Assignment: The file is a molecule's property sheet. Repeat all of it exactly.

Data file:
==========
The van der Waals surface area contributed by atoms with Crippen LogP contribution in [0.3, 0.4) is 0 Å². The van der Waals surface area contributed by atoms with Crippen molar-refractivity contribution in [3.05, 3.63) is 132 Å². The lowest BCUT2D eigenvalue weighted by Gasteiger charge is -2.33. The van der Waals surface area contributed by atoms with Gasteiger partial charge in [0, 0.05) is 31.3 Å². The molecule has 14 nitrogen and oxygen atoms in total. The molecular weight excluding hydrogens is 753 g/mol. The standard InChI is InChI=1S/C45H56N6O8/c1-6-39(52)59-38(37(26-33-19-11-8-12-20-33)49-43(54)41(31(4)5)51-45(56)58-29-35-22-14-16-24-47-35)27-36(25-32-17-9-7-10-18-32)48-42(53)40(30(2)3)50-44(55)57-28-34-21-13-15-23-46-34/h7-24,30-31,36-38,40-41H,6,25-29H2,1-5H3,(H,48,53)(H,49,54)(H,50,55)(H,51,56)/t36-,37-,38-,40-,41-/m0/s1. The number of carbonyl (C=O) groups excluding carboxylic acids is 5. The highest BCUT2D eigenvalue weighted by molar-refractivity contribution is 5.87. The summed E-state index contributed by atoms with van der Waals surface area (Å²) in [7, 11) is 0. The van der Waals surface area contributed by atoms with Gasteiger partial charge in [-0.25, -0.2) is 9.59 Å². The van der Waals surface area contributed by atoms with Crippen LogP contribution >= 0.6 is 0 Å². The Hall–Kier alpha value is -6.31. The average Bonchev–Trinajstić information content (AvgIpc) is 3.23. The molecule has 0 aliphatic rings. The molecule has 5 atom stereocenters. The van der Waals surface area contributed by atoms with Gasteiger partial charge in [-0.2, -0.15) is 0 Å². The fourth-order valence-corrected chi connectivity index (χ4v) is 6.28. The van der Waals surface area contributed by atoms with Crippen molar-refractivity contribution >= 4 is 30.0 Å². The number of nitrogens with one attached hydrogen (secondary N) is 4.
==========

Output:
The van der Waals surface area contributed by atoms with Crippen LogP contribution in [0.3, 0.4) is 0 Å². The van der Waals surface area contributed by atoms with Crippen molar-refractivity contribution in [3.05, 3.63) is 132 Å². The lowest BCUT2D eigenvalue weighted by Gasteiger charge is -2.33. The van der Waals surface area contributed by atoms with Gasteiger partial charge in [0, 0.05) is 31.3 Å². The molecule has 14 nitrogen and oxygen atoms in total. The molecular weight excluding hydrogens is 753 g/mol. The standard InChI is InChI=1S/C45H56N6O8/c1-6-39(52)59-38(37(26-33-19-11-8-12-20-33)49-43(54)41(31(4)5)51-45(56)58-29-35-22-14-16-24-47-35)27-36(25-32-17-9-7-10-18-32)48-42(53)40(30(2)3)50-44(55)57-28-34-21-13-15-23-46-34/h7-24,30-31,36-38,40-41H,6,25-29H2,1-5H3,(H,48,53)(H,49,54)(H,50,55)(H,51,56)/t36-,37-,38-,40-,41-/m0/s1. The number of carbonyl (C=O) groups excluding carboxylic acids is 5. The highest BCUT2D eigenvalue weighted by molar-refractivity contribution is 5.87. The summed E-state index contributed by atoms with van der Waals surface area (Å²) in [7, 11) is 0. The van der Waals surface area contributed by atoms with Gasteiger partial charge in [-0.25, -0.2) is 9.59 Å². The van der Waals surface area contributed by atoms with Crippen LogP contribution >= 0.6 is 0 Å². The Hall–Kier alpha value is -6.31. The average Bonchev–Trinajstić information content (AvgIpc) is 3.23. The molecule has 0 aliphatic rings. The molecule has 5 atom stereocenters. The van der Waals surface area contributed by atoms with Gasteiger partial charge in [-0.2, -0.15) is 0 Å². The fourth-order valence-corrected chi connectivity index (χ4v) is 6.28. The van der Waals surface area contributed by atoms with Crippen molar-refractivity contribution >= 4 is 30.0 Å². The number of nitrogens with one attached hydrogen (secondary N) is 4.